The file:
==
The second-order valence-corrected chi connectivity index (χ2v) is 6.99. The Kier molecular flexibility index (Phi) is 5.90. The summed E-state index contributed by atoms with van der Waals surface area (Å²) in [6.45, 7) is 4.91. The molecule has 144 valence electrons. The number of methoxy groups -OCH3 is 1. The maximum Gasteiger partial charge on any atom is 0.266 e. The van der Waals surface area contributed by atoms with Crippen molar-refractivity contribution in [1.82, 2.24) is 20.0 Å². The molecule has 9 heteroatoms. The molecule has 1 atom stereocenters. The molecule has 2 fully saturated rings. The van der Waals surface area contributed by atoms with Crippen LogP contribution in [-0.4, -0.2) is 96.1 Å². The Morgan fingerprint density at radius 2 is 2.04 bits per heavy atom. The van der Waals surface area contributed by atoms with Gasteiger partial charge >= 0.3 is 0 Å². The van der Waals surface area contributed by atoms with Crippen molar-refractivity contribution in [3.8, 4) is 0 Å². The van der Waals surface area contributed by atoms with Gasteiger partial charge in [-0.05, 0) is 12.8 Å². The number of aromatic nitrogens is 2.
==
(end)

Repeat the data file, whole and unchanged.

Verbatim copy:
The second-order valence-corrected chi connectivity index (χ2v) is 6.99. The Kier molecular flexibility index (Phi) is 5.90. The summed E-state index contributed by atoms with van der Waals surface area (Å²) in [6.45, 7) is 4.91. The molecule has 144 valence electrons. The number of methoxy groups -OCH3 is 1. The maximum Gasteiger partial charge on any atom is 0.266 e. The van der Waals surface area contributed by atoms with Crippen molar-refractivity contribution in [1.82, 2.24) is 20.0 Å². The molecule has 9 heteroatoms. The molecule has 1 atom stereocenters. The molecule has 2 fully saturated rings. The van der Waals surface area contributed by atoms with Crippen LogP contribution in [-0.4, -0.2) is 96.1 Å². The Morgan fingerprint density at radius 2 is 2.04 bits per heavy atom. The van der Waals surface area contributed by atoms with Gasteiger partial charge >= 0.3 is 0 Å². The van der Waals surface area contributed by atoms with Crippen molar-refractivity contribution in [3.8, 4) is 0 Å². The van der Waals surface area contributed by atoms with Gasteiger partial charge in [-0.05, 0) is 12.8 Å². The number of aromatic nitrogens is 2.